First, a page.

Last August I talked about the Cost of War and how taking it into consideration beforehand improves our understanding and choices. In this post I would like to show how those deliberations help in our day to day decisions as well.
When someone asks you to do something — anything — think before you say, “Yes”. As adults our primary responsibility is to take care of ourselves first. That involves providing the basic inputs required to survive. It also includes fulfilling any commitments and obligations that we have taken on including the tasks involved in every day living. Either we perform the required tasks ourselves, provide goods and services to others in exchange for the ones they provide us, or earn the income necessary to purchase them.
Regardless of how we get those goods and services, what we use up is our own time, energy, resources and funds. Let’s call it our TERF. Since there are only twenty four hours in a day, the amount of TERF each of us has available is limited. Survival requires that certain things be done first including making sure we have enough of the basic inputs — clean air, fresh water, food, rest, clothing and shelter. Providing for them is our primary priority. That always requires a certain amount of our TERF. Another priority is allocating the TERF required to fulfill any commitments and obligations we have taken on. They include those involving our spouses or partners, having and raising children, taking care of sick or aging parents, friends or animals, etc. Here again, each of them requires more of our limited TERF.
Something happened recently that I’d like to share with you. I’ve decided to change tacks and follow my heart and my gut. Together, Erin Coyle and I have been trying to help others understand the broken health-care system and how to work their way around and through the intricacies of it. We’ve enjoyed doing it and have even gotten some favorable responses. From time-to-time some of the ideas have shown up as blog posts or as topics on my website: www.imperfecthealthcaremarket.com.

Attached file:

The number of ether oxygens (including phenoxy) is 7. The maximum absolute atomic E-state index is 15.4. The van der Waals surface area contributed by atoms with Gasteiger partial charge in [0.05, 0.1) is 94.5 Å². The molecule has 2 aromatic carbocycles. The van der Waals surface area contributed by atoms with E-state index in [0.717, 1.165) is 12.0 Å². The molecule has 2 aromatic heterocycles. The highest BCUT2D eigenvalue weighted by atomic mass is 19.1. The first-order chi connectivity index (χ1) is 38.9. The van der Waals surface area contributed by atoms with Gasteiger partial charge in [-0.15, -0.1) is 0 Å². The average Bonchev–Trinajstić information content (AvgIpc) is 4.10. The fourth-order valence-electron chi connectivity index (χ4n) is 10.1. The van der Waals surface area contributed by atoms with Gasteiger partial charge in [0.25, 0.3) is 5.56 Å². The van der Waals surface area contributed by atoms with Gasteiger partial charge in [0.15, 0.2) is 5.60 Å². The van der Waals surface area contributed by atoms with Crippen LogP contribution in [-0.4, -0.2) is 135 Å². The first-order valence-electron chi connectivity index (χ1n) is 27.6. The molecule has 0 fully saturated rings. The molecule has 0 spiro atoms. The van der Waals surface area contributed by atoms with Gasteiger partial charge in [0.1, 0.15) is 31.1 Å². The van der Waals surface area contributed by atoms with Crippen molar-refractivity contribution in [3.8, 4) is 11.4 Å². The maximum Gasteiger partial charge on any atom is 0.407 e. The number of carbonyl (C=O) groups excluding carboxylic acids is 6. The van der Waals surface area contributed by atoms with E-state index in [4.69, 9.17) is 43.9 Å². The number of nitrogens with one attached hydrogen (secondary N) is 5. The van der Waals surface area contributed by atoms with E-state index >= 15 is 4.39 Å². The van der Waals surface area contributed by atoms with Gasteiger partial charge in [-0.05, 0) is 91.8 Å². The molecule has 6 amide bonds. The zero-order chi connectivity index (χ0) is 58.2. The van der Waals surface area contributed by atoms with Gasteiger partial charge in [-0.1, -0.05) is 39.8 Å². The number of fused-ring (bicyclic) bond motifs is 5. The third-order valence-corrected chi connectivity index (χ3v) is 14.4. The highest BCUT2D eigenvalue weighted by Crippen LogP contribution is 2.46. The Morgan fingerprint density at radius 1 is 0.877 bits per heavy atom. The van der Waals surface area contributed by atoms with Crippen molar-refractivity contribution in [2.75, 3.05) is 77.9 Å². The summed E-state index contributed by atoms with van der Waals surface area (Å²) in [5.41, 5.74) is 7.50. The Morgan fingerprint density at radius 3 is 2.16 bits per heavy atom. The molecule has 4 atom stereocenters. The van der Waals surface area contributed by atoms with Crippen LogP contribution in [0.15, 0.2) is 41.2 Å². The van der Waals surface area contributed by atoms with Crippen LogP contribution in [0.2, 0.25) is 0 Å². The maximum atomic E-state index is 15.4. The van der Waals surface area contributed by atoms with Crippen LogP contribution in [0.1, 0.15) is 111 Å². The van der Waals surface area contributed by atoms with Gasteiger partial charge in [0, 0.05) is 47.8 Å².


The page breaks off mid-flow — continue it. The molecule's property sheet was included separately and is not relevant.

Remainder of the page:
Early in November, I got a call from the St. John Historical Society. They were planning a meeting in December honoring St. John baskets, and they asked me to come down to talk about them. The Virgin Islands, volcanic in origin, rose out of the ocean like mountaintops cropping out of the sea. The two larger ones are St. Thomas and St. Croix. The smallest — St. John — is where I lived for eighteen years. When I first moved there in 1987, I studied St. John basketry. Through basketry, I met Mr. Herman Prince, St. John’s premier basketmaker and basketry teacher. When I told Mr. Prince that I wanted to write an article on St. John baskets, he said, “Before you write an article about baskets and basketry, you
should learn how to make one.” So I took his course at Hawksnest. Not only did I learn how to make a basket, I also learned much about the culture. In 1990, I published a basketry article, entitled, “Basketmaking on the Island of St. John,” in The Clarion, the magazine of The Museum of American Folk Art. My interest in basketry didn’t end there; during my 18 years on St. John, I collected more than 25 baskets, many made by preeminent St. John basketmakers.
The phone call from the St. John Historical Society got me thinking. Sometime in late November, I pulled the collection of baskets out of the attic, looked them over, and realized how special and beautiful they are. Five of Mr. Prince’s baskets arein my collection, as well as others from St. John basketmakers such as Louise Sewer; her daughter, Lorrel; Victor Sewer; Felicia Martin; and Ina George. I also own a basket made by renowned basketmaker Jackie Abrams, who visited St. John in 1993-94.
Looking over my baskets, I thought, “Wow – some of these baskets really are fine art.”
Unbeknownst to me at the time, the Renwick Gallery of the Smithsonian American Art Museum had just launched a basketry exhibit: “A Measure of the Earth: The Cole-Ware Collection of American Baskets” on display from October 4, 2013 to December 8, 2013. Looking over the catalog, I realized that one of the 63 baskets in the exhibit was made by my old friend and teacher, Herman Prince! His “St. John Market Basket” was in the exhibit and is now part of the Smithsonian’s permanent collection; you can see it on the exhibit’s website and on page 144 of the show catalog. One of Jackie Abrams’ baskets was also in the exhibit as part of the Cole-Ware Collection.